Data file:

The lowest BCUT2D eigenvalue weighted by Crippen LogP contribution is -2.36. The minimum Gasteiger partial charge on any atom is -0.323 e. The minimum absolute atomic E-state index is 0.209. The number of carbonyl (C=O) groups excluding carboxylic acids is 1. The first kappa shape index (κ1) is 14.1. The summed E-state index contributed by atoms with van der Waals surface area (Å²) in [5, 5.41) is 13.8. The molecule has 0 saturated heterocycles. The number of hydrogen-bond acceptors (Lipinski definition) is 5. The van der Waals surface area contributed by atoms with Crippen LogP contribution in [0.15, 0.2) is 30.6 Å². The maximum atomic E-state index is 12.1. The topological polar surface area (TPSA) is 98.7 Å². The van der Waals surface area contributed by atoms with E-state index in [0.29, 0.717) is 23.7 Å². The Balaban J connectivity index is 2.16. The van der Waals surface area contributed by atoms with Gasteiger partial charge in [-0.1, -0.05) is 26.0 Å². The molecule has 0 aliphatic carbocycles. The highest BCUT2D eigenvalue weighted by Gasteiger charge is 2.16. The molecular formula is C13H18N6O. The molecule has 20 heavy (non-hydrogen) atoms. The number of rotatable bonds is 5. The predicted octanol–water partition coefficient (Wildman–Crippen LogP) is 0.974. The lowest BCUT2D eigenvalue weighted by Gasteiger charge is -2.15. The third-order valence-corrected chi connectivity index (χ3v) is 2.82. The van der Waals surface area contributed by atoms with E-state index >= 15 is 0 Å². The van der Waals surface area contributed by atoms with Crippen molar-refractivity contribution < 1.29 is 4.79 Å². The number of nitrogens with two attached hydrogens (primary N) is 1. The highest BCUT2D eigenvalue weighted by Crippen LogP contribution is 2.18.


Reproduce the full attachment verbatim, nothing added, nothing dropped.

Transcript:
The lowest BCUT2D eigenvalue weighted by Crippen LogP contribution is -2.36. The minimum Gasteiger partial charge on any atom is -0.323 e. The minimum absolute atomic E-state index is 0.209. The number of carbonyl (C=O) groups excluding carboxylic acids is 1. The first kappa shape index (κ1) is 14.1. The summed E-state index contributed by atoms with van der Waals surface area (Å²) in [5, 5.41) is 13.8. The molecule has 0 saturated heterocycles. The number of hydrogen-bond acceptors (Lipinski definition) is 5. The van der Waals surface area contributed by atoms with Crippen LogP contribution in [0.15, 0.2) is 30.6 Å². The maximum atomic E-state index is 12.1. The topological polar surface area (TPSA) is 98.7 Å². The van der Waals surface area contributed by atoms with E-state index in [0.29, 0.717) is 23.7 Å². The Balaban J connectivity index is 2.16. The van der Waals surface area contributed by atoms with Gasteiger partial charge in [-0.1, -0.05) is 26.0 Å². The molecule has 0 aliphatic carbocycles. The highest BCUT2D eigenvalue weighted by Gasteiger charge is 2.16. The molecular formula is C13H18N6O. The molecule has 20 heavy (non-hydrogen) atoms. The number of rotatable bonds is 5. The predicted octanol–water partition coefficient (Wildman–Crippen LogP) is 0.974. The lowest BCUT2D eigenvalue weighted by Gasteiger charge is -2.15. The third-order valence-corrected chi connectivity index (χ3v) is 2.82. The van der Waals surface area contributed by atoms with E-state index >= 15 is 0 Å². The van der Waals surface area contributed by atoms with Crippen molar-refractivity contribution < 1.29 is 4.79 Å². The number of nitrogens with two attached hydrogens (primary N) is 1. The highest BCUT2D eigenvalue weighted by Crippen LogP contribution is 2.18.